At the 2018 FIFA World Cup, all eyes were on Diego Maradona. Not for footballing reasons – those glory days passed a long time ago. No, the diminutive Dios was up to his old tricks in a different sense, dancing in the stands, taking selfies with supporters and entering a state of demonic euphoria whenever his beloved Argentina scored. Memes and ‘Funniest Moments!’ YouTube compilations were churned out quicker than you could say “Hand of God”.
But there was another side to Maradona’s Russian hijinks. Throughout the tournament he appeared to be binging, quite indiscreetly, on drugs and alcohol. (Which is presumably more or less what football’s global governing body bargained for when they agreed to pay him a reported $10,000 per day as a FIFA ambassador.) On the BBC, Gary Lineker earnestly suggested that his old pal was in danger of becoming a “laughing stock”, apparently having not received the memo that that horse had not only bolted but was currently en route from the glue factory to Maradona’s private box.
On a more serious note, at the end of Argentina’s group stage defeat of Nigeria Maradona was filmed raising two middle fingers at opposition fans, and before that he was spotted making an alleged racist gesture towards a group of young South Korean supporters. The saddest part of all this was that his behaviour, which could favourably be described as erratic but was basically detestable, came as no surprise. So how did we get here? How did the most gifted and idolised footballer of his generation become a figure of ridicule and contempt?
Attempting to unpack some of the hows, whys and what-the-fucks of a colourful and controversial career, director Asif Kapadia pinpoints a specific date: 5 July, 1984, the day Maradona was unveiled in front of 85,000 delirious Neapolitans having recently completed a then record transfer from FC Barcelona to SSC Napoli. Back then Naples was one of the poorest cities in Italy and its men’s football team had never won the Serie A title – but all that changed within the space of a few delirious seasons thanks to their quicksilver number 10 and some wider socioeconomic factors Kapadia doesn’t bother to go into.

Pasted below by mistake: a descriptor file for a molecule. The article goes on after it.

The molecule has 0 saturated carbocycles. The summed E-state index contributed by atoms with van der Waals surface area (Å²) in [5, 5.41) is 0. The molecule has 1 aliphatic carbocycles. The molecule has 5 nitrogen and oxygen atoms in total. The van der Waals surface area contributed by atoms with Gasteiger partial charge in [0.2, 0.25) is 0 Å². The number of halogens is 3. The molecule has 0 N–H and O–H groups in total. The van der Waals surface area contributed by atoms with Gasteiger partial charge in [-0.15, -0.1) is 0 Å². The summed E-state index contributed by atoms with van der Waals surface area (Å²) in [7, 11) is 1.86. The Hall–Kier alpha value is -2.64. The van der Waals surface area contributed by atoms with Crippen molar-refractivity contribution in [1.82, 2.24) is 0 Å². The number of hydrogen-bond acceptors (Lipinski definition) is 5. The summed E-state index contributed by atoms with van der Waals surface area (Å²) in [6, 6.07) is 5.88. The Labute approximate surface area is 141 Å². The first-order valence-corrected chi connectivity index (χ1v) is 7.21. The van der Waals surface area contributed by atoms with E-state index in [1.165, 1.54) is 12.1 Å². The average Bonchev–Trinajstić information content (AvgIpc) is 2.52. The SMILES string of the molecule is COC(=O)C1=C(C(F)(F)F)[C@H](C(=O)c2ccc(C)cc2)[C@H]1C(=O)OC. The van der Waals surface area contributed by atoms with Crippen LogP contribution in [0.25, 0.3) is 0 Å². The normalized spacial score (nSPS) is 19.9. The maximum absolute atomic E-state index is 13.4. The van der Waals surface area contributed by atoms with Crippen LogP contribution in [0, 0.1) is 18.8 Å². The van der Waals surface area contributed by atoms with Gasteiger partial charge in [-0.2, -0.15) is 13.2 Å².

Drawing on hundreds of hours of archive material and newly recorded interviews with former teammates, journalists, friends, partners and Maradona himself, the film builds a detailed picture of a supremely talented, deeply flawed individual. Most poignantly, it establishes an internal conflict between ‘Diego’, the shy, insecure boy from the slums of Villa Fiorito on the outskirts of Buenos Aires, and ‘Maradona’, the superstar whose worst tendencies were indulged by the Camorra, southern Italy’s biggest organised crime syndicate.
Hero, villain, liar, cheat, champion, scoundrel: this hugely entertaining snorts-and-all biography reveals Maradona to be all these things and more. Yet disappointingly it only lightly scrutinises his choices off the pitch. More than a misguided maverick, Maradona is portrayed as an essentially decent bloke who through very little fault of his own became corrupted by those seeking to exploit his supernova celebrity. It’s all rather oversimplified and unpersuasive.
Kapadia’s film sticks to the same ‘tortured genius’ narrative template he employed to varying degrees of success in his two previous feature documentaries, Amy and Senna – the obvious difference being that Maradona is very much alive and kicking (well, not so much the latter). A clip of him welling up on Argentinean television in 2004 is genuinely sad to see, but its inclusion here feels redundant in light of Maradona’s subsequent conduct. Ultimately it’s hard to measure the price of fame and greatness while convincing your audience of your subject’s tragic fate when, as evidenced last summer, he’s still out there living his best life.